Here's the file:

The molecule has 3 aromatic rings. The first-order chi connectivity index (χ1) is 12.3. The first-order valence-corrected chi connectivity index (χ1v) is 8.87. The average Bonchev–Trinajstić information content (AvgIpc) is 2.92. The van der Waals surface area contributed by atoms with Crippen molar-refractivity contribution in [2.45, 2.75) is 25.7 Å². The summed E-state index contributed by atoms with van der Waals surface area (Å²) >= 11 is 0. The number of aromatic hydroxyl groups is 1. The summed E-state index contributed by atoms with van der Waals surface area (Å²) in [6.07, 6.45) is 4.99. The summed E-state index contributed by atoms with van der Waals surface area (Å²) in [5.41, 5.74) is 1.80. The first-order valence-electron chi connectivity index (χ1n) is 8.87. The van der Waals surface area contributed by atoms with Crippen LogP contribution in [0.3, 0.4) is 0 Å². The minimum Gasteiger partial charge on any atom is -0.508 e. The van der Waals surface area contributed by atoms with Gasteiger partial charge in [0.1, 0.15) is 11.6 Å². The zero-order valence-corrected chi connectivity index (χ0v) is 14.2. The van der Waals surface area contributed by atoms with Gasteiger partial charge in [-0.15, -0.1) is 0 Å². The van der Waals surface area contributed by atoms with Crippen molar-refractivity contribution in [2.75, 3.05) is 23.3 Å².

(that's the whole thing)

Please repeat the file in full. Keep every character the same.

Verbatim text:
The molecule has 3 aromatic rings. The first-order chi connectivity index (χ1) is 12.3. The first-order valence-corrected chi connectivity index (χ1v) is 8.87. The average Bonchev–Trinajstić information content (AvgIpc) is 2.92. The van der Waals surface area contributed by atoms with Crippen molar-refractivity contribution in [2.45, 2.75) is 25.7 Å². The summed E-state index contributed by atoms with van der Waals surface area (Å²) >= 11 is 0. The number of aromatic hydroxyl groups is 1. The summed E-state index contributed by atoms with van der Waals surface area (Å²) in [6.07, 6.45) is 4.99. The summed E-state index contributed by atoms with van der Waals surface area (Å²) in [5.41, 5.74) is 1.80. The first-order valence-electron chi connectivity index (χ1n) is 8.87. The van der Waals surface area contributed by atoms with Crippen LogP contribution in [0.3, 0.4) is 0 Å². The minimum Gasteiger partial charge on any atom is -0.508 e. The van der Waals surface area contributed by atoms with Gasteiger partial charge in [0.1, 0.15) is 11.6 Å². The zero-order valence-corrected chi connectivity index (χ0v) is 14.2. The van der Waals surface area contributed by atoms with Gasteiger partial charge in [-0.15, -0.1) is 0 Å². The van der Waals surface area contributed by atoms with Crippen molar-refractivity contribution in [2.75, 3.05) is 23.3 Å².